DESCRIPTION: Graft versus leukemia effect observed after allogeneic bone marrow transplant for chronic myelogenous leukemia (CML) demonstrates that CML can be recognized by the immune system. Nonetheless, the disease does not elicit a spontaneous effective immune response. The applicant postulates that CML-associated antigens do not stimulate immunity because they are not presented in the proper cellular and molecular context. He hypothesizes that ex vivo matured dendritic cells (DC) provide proper presentation of CML-associated antigens and that such DC are effective in stimulating CML-specific immunity in patients. In this translational project, he proposes to prime the immune response against CML by ex vivo matured reinfused autologous leukemic dendritic cells and to define methods to further enhance the effectiveness of priming and boosting the immune response. In Specific Aim 1, he will maximize expression and presentation of endogenous CML-associated antigens by mature autologous leukemic dendritic cells and stimulate a CML-specific immune response in a Phase I/II clinical trial. He will measure immunization-induced changes in CML-specific immune effector cells and correlate the changes with the status of disease; immunotherapy protocols often involve boosting with dendritic cells, yet the effects on the dynamics of T cell response are not fully understood. In Specific Aim 2, he will compare the effectiveness of cells presenting bcr-abl in the presence and in the absence of costimulatory molecules for boosting the immune response. In Specific Aim 3, he will express in dendritic cells the human IL-2 gene introduced by infection with recombinant adenovirus and test the cells for efficacy of expanding the CML-specific T cell response in vitro. The clinical study will provide information on: 1. the safety of autologous ex vivo matured dendritic cells derived from CD14-selected cells; 2. efficacy of mature leukemic dendritic cells in controlling CML, and 3. the relationship between the level of T-cell response and tumor burden in CML patients. Laboratory studies will 1) identify the cells optimal for boosting immunity in vitro and 2) maximize CML-specific T-cell responses using CML-DC genetically modified to express and secrete IL-2. The combined data will provide a comprehensive understanding of the interaction of the immune system and CML and will yield information required for the rational design of more effective clinical protocols in the future.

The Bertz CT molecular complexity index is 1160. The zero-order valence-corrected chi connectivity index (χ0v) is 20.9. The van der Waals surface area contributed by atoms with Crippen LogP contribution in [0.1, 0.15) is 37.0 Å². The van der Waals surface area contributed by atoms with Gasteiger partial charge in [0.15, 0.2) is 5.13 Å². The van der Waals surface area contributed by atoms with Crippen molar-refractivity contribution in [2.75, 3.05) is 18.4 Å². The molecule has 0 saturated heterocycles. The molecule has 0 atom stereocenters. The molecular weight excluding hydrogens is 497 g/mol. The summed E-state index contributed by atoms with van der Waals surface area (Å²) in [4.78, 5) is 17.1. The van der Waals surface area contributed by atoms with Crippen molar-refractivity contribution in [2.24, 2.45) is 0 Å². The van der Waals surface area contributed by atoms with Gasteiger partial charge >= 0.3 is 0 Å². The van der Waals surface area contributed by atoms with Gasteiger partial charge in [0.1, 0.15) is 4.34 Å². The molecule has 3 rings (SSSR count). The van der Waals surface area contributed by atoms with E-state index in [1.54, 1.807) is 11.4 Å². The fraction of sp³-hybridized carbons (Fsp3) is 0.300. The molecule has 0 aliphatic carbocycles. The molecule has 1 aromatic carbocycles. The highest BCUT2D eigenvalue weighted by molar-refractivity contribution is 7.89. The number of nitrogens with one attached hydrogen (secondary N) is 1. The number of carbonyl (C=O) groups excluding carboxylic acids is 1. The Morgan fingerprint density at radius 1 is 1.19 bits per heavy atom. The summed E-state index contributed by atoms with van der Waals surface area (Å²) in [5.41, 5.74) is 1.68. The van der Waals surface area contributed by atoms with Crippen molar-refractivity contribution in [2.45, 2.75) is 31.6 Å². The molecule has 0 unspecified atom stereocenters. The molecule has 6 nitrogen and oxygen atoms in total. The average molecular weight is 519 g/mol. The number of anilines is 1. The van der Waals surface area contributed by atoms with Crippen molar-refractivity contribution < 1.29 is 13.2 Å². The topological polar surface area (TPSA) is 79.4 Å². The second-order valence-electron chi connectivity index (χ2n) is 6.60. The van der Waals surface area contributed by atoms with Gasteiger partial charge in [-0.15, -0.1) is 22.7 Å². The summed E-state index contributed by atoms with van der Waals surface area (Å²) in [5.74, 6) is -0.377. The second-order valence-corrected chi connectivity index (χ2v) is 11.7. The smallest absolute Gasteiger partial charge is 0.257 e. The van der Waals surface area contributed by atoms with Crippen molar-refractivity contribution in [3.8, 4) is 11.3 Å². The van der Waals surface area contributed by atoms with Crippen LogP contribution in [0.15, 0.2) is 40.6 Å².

|Effective start/end date||5/1/01 → 4/30/06|
- National Institutes of Health: $283,392.00
- National Institutes of Health: $374,591.00
- National Institutes of Health: $385,731.00